Nature's Nightmares
March 24, 2014

An oil spill caused by the collision between a barge and ship that left 170,000 gallons of oil floating in the ocean is damaging the habitat of thousands of shorebirds. The Coast Guard temporarily closed the Houston Ship Channel's passageway into the Gulf of Mexico in order to limit the impact of the spill on the birds living in Galveston Bay, but some oil-covered birds have been spotted along the coast.

The collision occurred near a channel in Texas City, where shorebirds are known to winter. The impact so far has been small, with only 50 birds needing treatment due to injuries sustained from the oil spill, but environmentalists are now concerned that the oil could wash up as tar balls, float onto the coast, and further damage the natural habitat of several thousand more birds. The Coast Guard said it laid booms around environmentally sensitive areas to protect them from the oil. --Jordan Valinsky

POTUS abroad
12:05 p.m. ET
Chip Somodevilla/Getty Images

On Monday, the White House announced that President Obama will co-host a Global Entrepreneurship Summit in Kenya in July, his first trip to his father's homeland as president. It will be Obama's "fourth trip to sub-Saharan Africa and the most of any sitting U.S. president," note National Security Council staffers Grant Harris and Shannon Green, comparing the Kenya visit to "President Kennedy's historic visit to Ireland in 1963."

At The New York Times, Peter Baker plays up the silly number of Americans who say they believe that Obama himself was born in Kenya, rather than Hawaii. But he also adds the substantive diplomatic problem that Kenya's president has been under a legal and ethical cloud since ethnic violence after disputed 2007 elections left more than 1,200 dead and 600,000 displaced.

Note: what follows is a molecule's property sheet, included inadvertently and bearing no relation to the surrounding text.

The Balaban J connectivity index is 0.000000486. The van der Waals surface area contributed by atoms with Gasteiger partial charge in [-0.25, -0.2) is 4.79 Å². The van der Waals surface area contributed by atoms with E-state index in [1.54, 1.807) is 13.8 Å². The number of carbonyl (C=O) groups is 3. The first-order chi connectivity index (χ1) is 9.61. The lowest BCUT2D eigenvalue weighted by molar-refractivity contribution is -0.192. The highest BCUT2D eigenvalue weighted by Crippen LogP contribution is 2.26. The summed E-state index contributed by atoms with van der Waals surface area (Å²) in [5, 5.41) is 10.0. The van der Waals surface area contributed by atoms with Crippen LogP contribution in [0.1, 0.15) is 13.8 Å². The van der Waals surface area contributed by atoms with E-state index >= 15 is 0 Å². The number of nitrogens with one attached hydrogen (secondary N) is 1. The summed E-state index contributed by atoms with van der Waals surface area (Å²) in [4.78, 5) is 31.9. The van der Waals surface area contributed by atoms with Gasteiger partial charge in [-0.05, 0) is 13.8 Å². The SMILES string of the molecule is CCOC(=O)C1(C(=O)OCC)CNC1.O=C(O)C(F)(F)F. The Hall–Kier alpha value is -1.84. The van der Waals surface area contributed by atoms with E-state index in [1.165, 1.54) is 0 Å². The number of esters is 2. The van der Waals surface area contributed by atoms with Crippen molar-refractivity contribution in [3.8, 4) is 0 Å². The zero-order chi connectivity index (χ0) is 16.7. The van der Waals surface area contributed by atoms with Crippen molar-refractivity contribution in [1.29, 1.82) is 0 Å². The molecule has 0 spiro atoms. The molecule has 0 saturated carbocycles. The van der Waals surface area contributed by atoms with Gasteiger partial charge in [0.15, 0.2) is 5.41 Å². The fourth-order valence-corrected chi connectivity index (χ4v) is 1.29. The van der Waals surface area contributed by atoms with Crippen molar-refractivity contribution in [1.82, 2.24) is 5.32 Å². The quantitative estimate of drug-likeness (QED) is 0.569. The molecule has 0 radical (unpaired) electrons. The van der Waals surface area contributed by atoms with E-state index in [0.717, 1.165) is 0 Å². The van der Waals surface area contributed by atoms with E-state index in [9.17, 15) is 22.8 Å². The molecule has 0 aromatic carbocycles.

"Now, the case against the president, Uhuru Kenyatta, has been dropped, and the perennial talk about Mr. Obama's birth has faded in the United State," Baker concludes. "So Mr. Obama seems to have concluded that a Kenya trip is acceptable at home and abroad." Obama has visited Kenya twice before, as a young man — a visit chronicled in his 1995 memoir Dreams From My Father — and again as a U.S. senator in 2006.

This just in
March 30, 2015
Spencer Platt/Getty Images

Connecticut Governor Dan Malloy on Monday signed an executive order barring state-funded travel to Indiana over the The Hoosier State's controversial new religious freedom law.

"When new laws turn back the clock on progress, we can't sit idly by," Malloy wrote on Twitter. "We are sending a message that discrimination won't be tolerated."

Seattle and San Francisco have enacted similar bans in response to the law, which critics fear would allow people and businesses to cite religious beliefs to discriminate against gays. While the federal government and nearly 20 other states have similar religious freedom laws, Indiana's goes further by saying people and businesses cannot be "substantially burdened" in the exercise of their religion by the state or other individuals; other such laws specify protection only against state encroachment on religious freedom.

March 30, 2015
Stuart C. Wilson/Getty Images

With three Golden Globes, four Emmys, and a Best Actress Oscar under belt, you might think Dame Helen Mirren has reached the pinnacle of her acting career. But in a recent interview with Yahoo! Movies, Mirren set her aims even higher: the eighth installment of the so-dumb-it's-great blockbuster franchise Fast & Furious.

"My great ambition is to be in a Fast & Furious movie," said Mirren. "I so want to be a mad driver in a Fast & Furious movie. My claim to fame is I always do my own driving — I was on Top Gear, and I did [my lap] in a very good time. I keep putting it out there, and they never ask me. I'll be in Fast & Furious 8."

"I love Vin Diesel," Mirren added — hinting, we hope, at the tantalizing possibility of a May-December romance between The Queen and The Bald Guy Who Drives Fast Cars in Fast & Furious 8.

Coming Soon
March 30, 2015
Joe Raedle/Getty Images